Guidelines for Water Reuse and Conservation
Water conservation via water reuse is environmentally and economically sound. Currently, water reuse is practiced in the United States and other countries. More facilities are reusing water so that fresh water can be made available for potable purposes while reducing wastewater discharge. This is particularly important with the current drought and water shortages throughout the United States.
Water reuse is the use of any water that previously has been used. Used water may have been used once or many times. It can come from many different operations within a facility (referred to as internal used water) or from operations outside of a facility (identified as external used water). Internally and externally used waters can be reused individually or collectively in any process requiring water use or consumption.
Typical internal used waters include pump seal water, sample line water, steam condensate, softener or deionized backwash and rinse water, reverse osmosis reject water, boiler or cooling tower blowdown and treated wastewater. Typical external used waters include reclaimed water (treated municipal waste), industrial wastewater and agricultural runoff.
Used waters vary in quality and quantity. Many can be utilized with no further treatment. However, others will require treatment to remove suspended solids, metals, oils, etc. Specific processes in different industries generate used waters with varying water quality and volume.
Reused waters can be utilized in almost any process that requires water. Although some used waters are utilized in processes without requiring further treatment or purification, initially, used water quality must be determined to identify if it is suitable for reuse. Some processes require relatively high purity water. Thus, certain used waters must be treated prior to reuse.
Processes that can handle used waters without treatment prior to use include:
- Cooling tower makeup.
- Boiler water makeup.
- Demineralizer/filter backwash.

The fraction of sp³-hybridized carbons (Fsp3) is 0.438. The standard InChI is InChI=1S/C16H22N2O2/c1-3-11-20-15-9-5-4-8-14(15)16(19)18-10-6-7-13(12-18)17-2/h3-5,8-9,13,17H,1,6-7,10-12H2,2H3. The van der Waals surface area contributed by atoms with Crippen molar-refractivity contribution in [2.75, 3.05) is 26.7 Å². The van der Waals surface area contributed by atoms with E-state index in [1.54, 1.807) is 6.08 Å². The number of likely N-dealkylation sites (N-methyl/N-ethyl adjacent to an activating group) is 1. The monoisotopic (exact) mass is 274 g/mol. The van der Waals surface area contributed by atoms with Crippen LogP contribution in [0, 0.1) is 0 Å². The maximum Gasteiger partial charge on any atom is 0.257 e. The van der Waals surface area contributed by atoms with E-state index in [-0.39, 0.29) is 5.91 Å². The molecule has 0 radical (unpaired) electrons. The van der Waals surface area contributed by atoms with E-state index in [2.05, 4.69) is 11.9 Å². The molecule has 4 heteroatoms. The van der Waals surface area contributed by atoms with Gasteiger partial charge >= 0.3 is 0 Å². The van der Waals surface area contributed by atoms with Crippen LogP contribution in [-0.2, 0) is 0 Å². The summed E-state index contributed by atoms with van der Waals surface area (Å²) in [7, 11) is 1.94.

- Demineralizer rinse water.
- Reverse osmosis reject.
- Turbine gland seal condenser water.
- Sample system water.
Conservation and ReuseCooling tower systems have been targeted as potentially large water savers in a number of states. Because they evaporate water, they are water consumers that can reduce discharge. Water savings can be achieved by simply raising cycles of concentration one or more units (say, from two to three or two to four). The water savings can be as much as 30 to 50%.
Cooling towers also are good systems for reuse water consumption. Reuse can satisfy a portion or the entire makeup water requirement. Reuse water will require a change in the cooling water treatment program to protect the equipment from corrosion, deposition and biological problems.
Utilizing used waters requires a systematic approach that is common to all facilities. The approach starts with a survey of water users, generators and consumers. Next, a database should be developed that contains the quantity and quality of the used water. The database also should include the quality of water required for the system in which it will be used.
The water database should list the typical water constituents for each used water. Often, these include conductivity, hardness, alkalinities, iron, chlorides, silica, suspended solids and organics. Other values such as oil, bacteria, barium, strontium and copper also may be considered. The volume available, if it is continuous or periodic, and how often it is available also should be included in the database.
Next, determine what water quality the receiving system requires and what impact will occur relative to deposition, corrosion, etc. Should these used waters be added to cooling tower systems as part of the makeup water, for example, then identify if more or less water treatment is required. This evaluation is critical.
Combining Existing and Used WaterDo not overlook the possibility of utilizing some used waters with existing waters even if that water is of poor quality. The key to successful water reuse is to identify the quality and quantity of used water and their impact on the process that will use it. As an example, reverse osmosis reject water commonly is used as part of the cooling tower makeup water even though the mineral content is many times that of the normal makeup water quality. This is possible because less than 10% of the total makeup water is reverse osmosis reject used water. The impact on the process using it often is insignificant. However, for each application, a study is needed to determine the impact and acceptability for water reuse.
Extensive reuse of recycle waters, also known as reclaim or gray water, is occurring primarily in California, Texas, Arizona, Nevada and Florida, and soon it will begin in Colorado. It is being used successfully as cooling tower makeup water in utilities, refineries and chemical plants.
Water reuse is rapidly growing, particularly in areas lacking water due to drought, depletion or need to supply more potable water. Successful reuse requires a practical approach of matching water quality and quantity with water users.